When your laid- back daughter in law in California texts, ‘Call me now’, you know something is very wrong.  And so it was.  My son Vincent had been knocked off his motorcycle on the Freeway by a hit and run driver and had been taken by helicopter to the Intensive Care Unit in Loma Linda Hospital.

Vince is a steady, experienced motorcyclist, expert in ensuring that he was seen by other road users, especially vehicle drivers.  He hadn’t had a single accident in over 30 years. Now he was lying unconscious in a hospital bed in a cervical support collar, with a tracheotomy to help him breathe, arms in splints and connected to various machines around his bed.  He had sustained a traumatic brain injury, fractured eye socket, ribs, left shoulder blade, fingers on one hand and in the ‘wings’ of his spinal vertebrae.  ‘How could a driver knock someone over like this and leave him on the road?’ asked his wife, Janel.  I would like to meet him: I’m praying about that.

News like this knocks your mind into a parallel universe where it doesn’t work so well. I’d already booked a flight for later in the month for Vincent’s birthday on the 25th,  but couldn’t join the dots when Trailfinders said they could bring forward the date of the outward trip.  I had to be in Britain for a Zoom meeting on the 12th, I told them, and made a new booking.  Of course you can hold a Zoom meeting from anywhere in the world, but that didn’t register in my altered state.  Later, I extended the new flight return date to the end of the month because I couldn’t bear to fly back and leave him still unconscious in Critical Care.  (Trailfinders transferred the later flight to dates in November, so I can be here for Thanksgiving: a significant Thanksgiving this year.)

He is making an amazingly good recovery.  The swelling has gone, the scabs on his knees are healing, the tracheotomy has been removed and he has been moved into Loma Linda’s Rehabilitation Centre.  Next week surgeons will repair his fractured fingers and hopefully remove the cervical collar.  Therapists are teaching him how to swallow again, and most importantly, he is spending more time with us and less ‘under water’.  He is lucid and responds with his unique sense of humour.  Asked if he knew where he was he replied, ‘not in a breakfast bar.’  Today he was taken outside for a walk in the shade in a wheelchair.  It will take time for him to regain his strength, but he’s on the way.

My other daughter in law on the East coast is a doctor, and she texted to say that this rate of improvement could only be the result of God moving in answer to prayer.  And now that my mind is returning to normal, I can see clearly how throughout this painful journey God has been showing me things to be grateful for – so many things to give thanks for!  For my colleagues and friends who have prayed for me and my son and for their affectionate emails.  For the good, boring flight (the best flights are boring), and my grown-up grandson meeting me at Los Angeles airport, which is not the easiest airport to navigate.  For being able to see Vince every day, and being here with Janel and the grown up children.  For visible improvement, and for the expertise and kindness of everyone at Loma Linda University Hospital and its Christian ethos – there are Scriptures on in-patient room computers, Christian music channels on the TVs and prayer throughout the hospital in the evening.  For the way we’ve been able to pray for him in his room, and for staff who have prayed with us.  For friends who love him and have collected me so we can pray together.  For the friend who takes me to a lively church, where the pastor prayed for him. For daily encouragement from colleagues via email.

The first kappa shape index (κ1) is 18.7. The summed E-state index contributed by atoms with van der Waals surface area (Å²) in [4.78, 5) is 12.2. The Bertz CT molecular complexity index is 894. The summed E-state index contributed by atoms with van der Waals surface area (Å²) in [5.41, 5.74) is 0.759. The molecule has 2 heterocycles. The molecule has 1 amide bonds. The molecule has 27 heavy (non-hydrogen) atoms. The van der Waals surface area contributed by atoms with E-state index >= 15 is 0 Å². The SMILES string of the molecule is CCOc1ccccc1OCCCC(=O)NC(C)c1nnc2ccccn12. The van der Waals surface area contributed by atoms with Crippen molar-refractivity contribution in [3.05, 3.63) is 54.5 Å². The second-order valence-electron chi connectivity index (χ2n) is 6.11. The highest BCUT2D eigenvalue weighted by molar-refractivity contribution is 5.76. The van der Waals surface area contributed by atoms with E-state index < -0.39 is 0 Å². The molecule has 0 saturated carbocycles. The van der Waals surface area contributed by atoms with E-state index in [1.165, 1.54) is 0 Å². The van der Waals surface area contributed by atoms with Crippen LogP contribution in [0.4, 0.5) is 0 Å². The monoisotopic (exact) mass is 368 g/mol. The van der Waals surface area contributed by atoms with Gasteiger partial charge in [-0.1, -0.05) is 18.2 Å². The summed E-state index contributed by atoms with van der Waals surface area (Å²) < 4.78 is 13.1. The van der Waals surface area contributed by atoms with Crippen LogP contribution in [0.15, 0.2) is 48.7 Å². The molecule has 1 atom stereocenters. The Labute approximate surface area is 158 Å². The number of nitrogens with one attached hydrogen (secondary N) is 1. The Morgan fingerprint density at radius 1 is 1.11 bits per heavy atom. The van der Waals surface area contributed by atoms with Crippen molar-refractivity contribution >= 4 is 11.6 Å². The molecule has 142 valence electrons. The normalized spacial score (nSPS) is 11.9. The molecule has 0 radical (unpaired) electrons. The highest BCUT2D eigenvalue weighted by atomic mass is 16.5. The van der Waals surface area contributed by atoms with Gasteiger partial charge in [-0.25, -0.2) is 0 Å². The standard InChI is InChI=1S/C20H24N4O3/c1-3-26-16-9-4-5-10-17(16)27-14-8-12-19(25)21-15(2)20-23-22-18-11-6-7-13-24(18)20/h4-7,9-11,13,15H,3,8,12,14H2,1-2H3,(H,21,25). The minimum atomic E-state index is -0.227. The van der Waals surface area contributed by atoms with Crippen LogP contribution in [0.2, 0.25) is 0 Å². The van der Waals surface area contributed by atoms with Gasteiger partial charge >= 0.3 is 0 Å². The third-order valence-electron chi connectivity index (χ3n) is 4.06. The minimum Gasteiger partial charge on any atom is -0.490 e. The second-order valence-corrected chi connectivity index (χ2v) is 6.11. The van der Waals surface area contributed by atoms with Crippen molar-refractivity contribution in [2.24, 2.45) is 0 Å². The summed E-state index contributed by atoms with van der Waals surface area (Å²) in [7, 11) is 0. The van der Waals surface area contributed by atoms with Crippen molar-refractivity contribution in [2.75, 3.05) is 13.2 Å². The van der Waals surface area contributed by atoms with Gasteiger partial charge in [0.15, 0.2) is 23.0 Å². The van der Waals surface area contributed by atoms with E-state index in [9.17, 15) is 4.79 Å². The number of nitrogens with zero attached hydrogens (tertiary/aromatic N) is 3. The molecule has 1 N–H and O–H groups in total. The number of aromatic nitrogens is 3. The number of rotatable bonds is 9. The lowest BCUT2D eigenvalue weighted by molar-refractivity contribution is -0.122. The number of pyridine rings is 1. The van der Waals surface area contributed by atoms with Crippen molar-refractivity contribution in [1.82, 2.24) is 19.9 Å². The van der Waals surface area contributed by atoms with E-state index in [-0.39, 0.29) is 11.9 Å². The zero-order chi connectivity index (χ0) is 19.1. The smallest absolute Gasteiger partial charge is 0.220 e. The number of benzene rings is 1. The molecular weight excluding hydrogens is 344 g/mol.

Giving thanks has brought a balance to my soul and prevented my mind tipping down into despair.  Giving thanks has strengthened the sense of God’s presence as Father.  Giving thanks has brought a bigger perspective that extends into eternity.  The more I give thanks the more I see there is to be thankful for.  I can see why it’s what God wants us to do! (1 Thessalonians 5:16-18)

Louise Morse

Louise Morse MA (CBT) is media and external relations manager for the Pilgrims’ Friend Society. She is a writer and speaker, and author of books on issues of old age, including dementia, published by Lion Monarch and SPCK. She is a cognitive behavioural therapist, and her Masters’ dissertation examined the effects of caring for a loved one with dementia on close relatives.

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